Print Friendly, PDF & Email




National Health Authority (NHA), which is the implementing agency for the Pradhan Mantri Jan Arogya Yojana, has also been working on creating a digital health ecosystem, complete with a personal health ID for every Indian, identifiers for doctors and health facilities and personal health records.

What is the mission about?

  • The mission envisages an integrated platform for the healthcare in the country. The platform will serve as the focal point of a complete digital health ecosystem.
  • It will contain:
    • personal health ID for every Indian
    • digitised health records
    • registry of doctors
    • registry of health facilities across the country
    • registry of e-pharmacy and telemedicine services

Highlights of the National Digital Health Blueprint (NDHB):

  • It lays out the ‘building blocks’ for the implementation of the National Health Stack (NHS), which aims to deploy Artificial Intelligence (AI) in leveraging health records.
  • Keeping true to the government’s larger agenda, of ‘data as a public good’, the blueprint proposes the linking of multiple databases to generate greater and granular data that can be leveraged by the public as well as private sector – including insurance companies, hospitals, apps and researchers.
  • The blueprint proposes a National Digital Health Mission “as a purely government organisation with complete functional autonomy adopting some features of some of the existing National Information Utilities like UIDAI and GSTN.”


  • To establish national and regional registries to create single source of truthin respect of Clinical Establishments, Healthcare Professionals, Health Workers and Pharmacies.
  • Creating a system of Personal Health Recordsaccessible to the citizens and to the service providers based on citizen-consent.
  • Promoting the adoption of open standards by all the actors in the National Digital Health Ecosystem.
  • Promoting Health Data Analyticsand Medical Research.

 How will it help?

  • It will ensure interoperability of dispersed healthcare data
  • Good quality collection, storage and dissemination of health data
  • Rich resource of health data that can be used for Research & development purposes using Big Data analytics, artificial intelligence etc.
  • Spur in the entrepreneurial activity – mobile applications to facilitate both patients and doctors
  • Easier and effective monitoring of outbreaks like that of Japanese encephalitis, dengue, malaria, novel coronavirus etc.
  • Effective monitoring and assessment of various health schemes
  • Electronic records minimise possibilities of errors, tampering, damage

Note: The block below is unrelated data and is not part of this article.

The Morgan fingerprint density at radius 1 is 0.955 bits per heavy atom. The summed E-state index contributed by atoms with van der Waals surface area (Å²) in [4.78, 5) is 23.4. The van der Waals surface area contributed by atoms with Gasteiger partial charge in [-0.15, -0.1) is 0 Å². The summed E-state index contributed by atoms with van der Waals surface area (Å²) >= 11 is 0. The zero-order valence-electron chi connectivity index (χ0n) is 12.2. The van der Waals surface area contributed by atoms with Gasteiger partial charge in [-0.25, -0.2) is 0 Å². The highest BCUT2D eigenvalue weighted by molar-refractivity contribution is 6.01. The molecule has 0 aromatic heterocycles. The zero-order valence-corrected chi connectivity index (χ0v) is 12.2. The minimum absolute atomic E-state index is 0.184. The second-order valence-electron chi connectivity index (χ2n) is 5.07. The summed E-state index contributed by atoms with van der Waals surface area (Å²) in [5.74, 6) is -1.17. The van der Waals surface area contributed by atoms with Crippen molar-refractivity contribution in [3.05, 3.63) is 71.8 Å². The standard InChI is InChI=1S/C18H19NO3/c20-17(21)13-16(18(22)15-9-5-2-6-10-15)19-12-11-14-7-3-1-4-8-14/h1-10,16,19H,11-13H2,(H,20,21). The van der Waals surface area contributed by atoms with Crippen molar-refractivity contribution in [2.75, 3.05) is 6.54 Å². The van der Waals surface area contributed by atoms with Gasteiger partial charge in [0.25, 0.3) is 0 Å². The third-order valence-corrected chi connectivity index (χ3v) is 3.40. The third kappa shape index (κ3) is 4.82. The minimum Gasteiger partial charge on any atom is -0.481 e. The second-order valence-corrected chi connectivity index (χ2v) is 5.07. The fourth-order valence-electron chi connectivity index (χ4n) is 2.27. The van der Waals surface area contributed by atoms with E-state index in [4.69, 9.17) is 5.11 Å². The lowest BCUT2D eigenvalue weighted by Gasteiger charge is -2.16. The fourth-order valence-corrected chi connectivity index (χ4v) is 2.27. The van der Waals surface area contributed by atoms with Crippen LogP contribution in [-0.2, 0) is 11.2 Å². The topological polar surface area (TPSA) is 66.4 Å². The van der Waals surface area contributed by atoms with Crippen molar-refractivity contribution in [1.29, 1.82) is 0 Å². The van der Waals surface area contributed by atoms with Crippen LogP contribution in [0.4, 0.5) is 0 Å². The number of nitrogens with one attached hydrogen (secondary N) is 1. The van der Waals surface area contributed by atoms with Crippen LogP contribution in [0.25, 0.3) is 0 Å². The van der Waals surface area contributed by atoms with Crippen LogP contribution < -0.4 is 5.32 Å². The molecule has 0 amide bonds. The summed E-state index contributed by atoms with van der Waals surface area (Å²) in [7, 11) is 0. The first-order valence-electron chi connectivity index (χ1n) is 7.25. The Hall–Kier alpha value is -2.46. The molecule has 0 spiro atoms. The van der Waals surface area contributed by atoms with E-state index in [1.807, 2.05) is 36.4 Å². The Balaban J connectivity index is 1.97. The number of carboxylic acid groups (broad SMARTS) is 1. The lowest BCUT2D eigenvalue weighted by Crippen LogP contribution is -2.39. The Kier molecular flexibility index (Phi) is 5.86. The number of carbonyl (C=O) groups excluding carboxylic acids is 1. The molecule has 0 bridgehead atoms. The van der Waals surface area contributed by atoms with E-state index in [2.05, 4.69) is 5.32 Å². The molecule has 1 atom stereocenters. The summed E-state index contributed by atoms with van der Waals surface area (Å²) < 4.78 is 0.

• Important for development of the fields of the future – precision medicine, gene-based therapies etc


  • This National Blueprint illustrates yet another example of the Centre moving forward with a major digitisation program involving the data of millions of citizens without a data protection law in place.
  • Data security is a prerequisite for any data movement. Currently, data privacy in health is a gray area.
  • Data researchers and activists have expressed concerns about the development of this policy, which proposes a health data set-up on a foundation of India Stack – a bouquet of privately-owned proprietary software applications.

Scope of NDHM:

  • The NDHB described in the previous chapters indicates, at different places, the contours of the Scope of work to be done if a digital health eco-system is to be established in the country.
  • It is necessary to identify, collate and analyze all these work items to know the precise scope of NDHM. The following requirements culled from the previous chapters help us define the Scope more precisely:
    • Health and Well-being for ALL;
    • Health and Well-being at ALL Ages;
    • Universal Health Coverage;
    • Citizen-centric Services;
    • Quality of Care;
    • Accountability for Performance;
    • Efficiency and Effectiveness in delivery of services;
    • Creation of a holistic and comprehensive health eco-system.
    • The Action Plan must be designed to ensure that the scope as above is well-served.

Expected Outcomes:

  • It is essential that clear outcomes are laid down for a major initiative like the NDHM, so that all the stakeholders can work towards achieving a common set of goals.
  • The outcomes listed here are again culled from the previous chapters and collated for a holistic view. The various artefacts and deliverables of NDHM should be designed and developed in such a manner as to enable us to move in the direction of the outcomes.
  • All citizens should be able to access their Electronic Health Records in a convenient manner, preferably within 5 clicks.
  • Citizens need to undergo any diagnostic test ONCE ONLY, during the course of an episode, despite taking treatment from different health service providers.
  • Citizens should get Integrated Health Services at a single point, though multiple agencies/ departments/ services providers are involved;
  • NDHM shall assure Continuum of Care to the citizens, across primary, secondary and tertiary care and across public and private service providers;
  • A framework for Unified Communication Centre will be prepared to facilitate voice-based services and outreach;
  • NDHM shall support national portability for healthcare services;
  • Privacy of personal and health data, and consent-based access of EHRs will be the inviolable norm that shall be complied by all systems and stakeholders;
  • NDHM will be aligned to the SDG’s related to health;
  • NDHM will enable evidence-based interventions in the area of public health;
  • Above all, the analytical capabilities of NDHM will support data-driven decision-making and policy analysis.